Gam’s investment arm has seen assets under management shrink by a fifth since the suspension of one of its star managers Tim Haywood and the liquidation of his multi-billion pound fund range as contagion fears wreaked havoc on its other strategies.
Assets in its investment arm dropped by 21% to CHF66.8bn (£51.5bn, $66.9bn, €58.3bn) from CHF84.4bn in the third quarter driven by net outflows of CHF8.5bn. Total assets for the group were down 10.8% from CHF163.8bn to CHF146.1bn.
Fixed income was the biggest loser, ending the period with net outflows of CHF2.6bn, followed by equity (CHF1.1bn) and multi asset and absolute return (both at CHF700m).
The liquidation of Haywood’s absolute return bond fund (ARBF) range, which began in the period, accounted for nearly 40% of total net outflows at CHF3.2bn.
Haywood saga a ‘clear setback’
Gam’s shares plunged 19% on the news, sinking below CHF6 per share, the lowest point in its nine-year trading history on the SIX Swiss Exchange.
Group chief executive Alexander Friedman admitted that Haywood’s suspension and subsequent liquidation of one its most profitable fund ranges “marked a clear setback for Gam” and has had far-reaching consequences for the firm. But he said that, from October, the group had seen an “improving flow trend” with “net outflows diminishing”.
Haywood’s range had been a staple of Gam’s core offering for many years and was one of its largest strategies, standing at CHF11bn (£8.5bn).
It was also highly profitable for the business as one of the asset manager’s higher margin strategies with an average 61.69 basis point management fee margin.
“We are taking immediate and near-term measures to support Gam’s profitability,” Friedman continued. “We have a stable and diversified business that we continue to build upon and we remain fully focused on delivering the investment returns expected by our clients.”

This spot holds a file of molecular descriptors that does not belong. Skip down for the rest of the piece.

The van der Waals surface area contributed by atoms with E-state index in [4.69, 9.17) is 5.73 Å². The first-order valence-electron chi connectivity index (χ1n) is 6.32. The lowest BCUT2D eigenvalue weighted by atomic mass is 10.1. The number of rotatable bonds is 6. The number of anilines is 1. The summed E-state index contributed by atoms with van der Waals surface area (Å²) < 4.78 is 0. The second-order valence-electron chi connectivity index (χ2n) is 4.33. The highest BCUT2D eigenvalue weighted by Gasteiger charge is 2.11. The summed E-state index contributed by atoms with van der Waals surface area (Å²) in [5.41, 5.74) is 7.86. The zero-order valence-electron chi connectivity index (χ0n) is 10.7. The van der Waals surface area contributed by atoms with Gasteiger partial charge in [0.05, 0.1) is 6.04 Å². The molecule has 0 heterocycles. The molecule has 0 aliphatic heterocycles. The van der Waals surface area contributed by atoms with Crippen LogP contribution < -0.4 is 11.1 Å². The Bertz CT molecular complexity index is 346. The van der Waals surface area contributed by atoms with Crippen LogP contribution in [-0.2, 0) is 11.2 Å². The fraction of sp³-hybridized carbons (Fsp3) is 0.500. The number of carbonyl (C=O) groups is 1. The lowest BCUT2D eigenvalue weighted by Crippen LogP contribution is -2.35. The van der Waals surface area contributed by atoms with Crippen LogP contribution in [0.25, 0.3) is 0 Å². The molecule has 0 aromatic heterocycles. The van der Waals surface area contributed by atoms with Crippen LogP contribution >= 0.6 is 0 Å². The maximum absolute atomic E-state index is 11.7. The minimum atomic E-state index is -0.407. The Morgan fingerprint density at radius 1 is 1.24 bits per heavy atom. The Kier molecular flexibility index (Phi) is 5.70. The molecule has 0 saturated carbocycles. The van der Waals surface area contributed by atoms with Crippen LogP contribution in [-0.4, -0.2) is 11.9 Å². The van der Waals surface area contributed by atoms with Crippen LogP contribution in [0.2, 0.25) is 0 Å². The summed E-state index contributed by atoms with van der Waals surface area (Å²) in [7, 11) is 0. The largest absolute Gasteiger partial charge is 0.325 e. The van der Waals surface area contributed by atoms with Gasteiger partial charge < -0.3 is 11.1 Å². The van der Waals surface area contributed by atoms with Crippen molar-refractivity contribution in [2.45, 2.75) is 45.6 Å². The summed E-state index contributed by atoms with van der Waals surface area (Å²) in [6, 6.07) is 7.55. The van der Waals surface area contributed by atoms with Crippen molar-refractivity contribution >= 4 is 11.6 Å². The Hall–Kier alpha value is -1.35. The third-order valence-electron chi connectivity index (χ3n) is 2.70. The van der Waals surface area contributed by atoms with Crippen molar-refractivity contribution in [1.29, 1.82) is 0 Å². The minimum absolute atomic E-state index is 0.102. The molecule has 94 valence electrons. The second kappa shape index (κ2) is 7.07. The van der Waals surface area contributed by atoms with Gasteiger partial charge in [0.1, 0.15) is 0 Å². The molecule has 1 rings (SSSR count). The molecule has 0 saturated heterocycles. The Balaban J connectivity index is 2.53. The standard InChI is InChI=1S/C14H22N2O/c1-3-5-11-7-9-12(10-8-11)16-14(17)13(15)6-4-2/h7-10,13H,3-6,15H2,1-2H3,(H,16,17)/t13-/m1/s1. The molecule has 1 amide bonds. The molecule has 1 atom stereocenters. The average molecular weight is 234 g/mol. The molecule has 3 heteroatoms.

Outflow contagion worse than feared
Even discounting the CHF3.2bn hit to assets from the ARBF liquidations, the damage to AUM and the net outflows exceeded analyst estimates.
Excluding the ARBF range, the investment management division saw net outflows of CHF5.3bn in the three months to 30 September 2018.
Total outflows over the period were CHF16.2bn or CHF13.9bn excluding post-September liquidations. This was CHF2.6bn worse than the forecast from analysts at Citi and exceeded the total outflows they were predicting for the group over the entire second half of the year (CHF13.3bn).
“The scale and spread of outflows is worse than expected, so consensus AUM and earnings downgrades look likely,” the group said in an analyst note, adding that “Gam’s ability to maintain peer group (2019 earnings) average […] also looks under pressure, near-term”.
Citi said there were “no positive surprises” in the downbeat update, which provided “few answers” to key questions like whether Gam can stem outflows or might be the subject of M&A activity?
It currently rates Gam as ‘neutral/high risk’.
Gam silent on potential takeover
Gam remained tight-lipped on whether it is currently in talks with rivals to sell the business.
The Swiss manager’s woes have weighed heavily on its share price, leaving it vulnerable to a potential takeover. Year-to-date, it has seen 63% wiped off its share price.
Rumours swirled earlier this month that rival asset managers were eyeing up the beleaguered business. A Bloomberg report claimed that the Swiss fund group was in early-stage negotiations with potential buyers for part or all of the business.
The fund group also provided an update on the timeline of the winding-up of Haywood’s ARBF range.
So far, Gam has returned between 82% to 91% of assets in the Luxembourg and Irish-domiciled Ucits funds, and 66% to 72% of the assets in the Cayman and Australian feeder funds.
In its Q3 update, Gam said remaining assets will be liquidated in the coming months depending on market conditions. It also expects to make further disbursements to investors in the fourth quarter this year.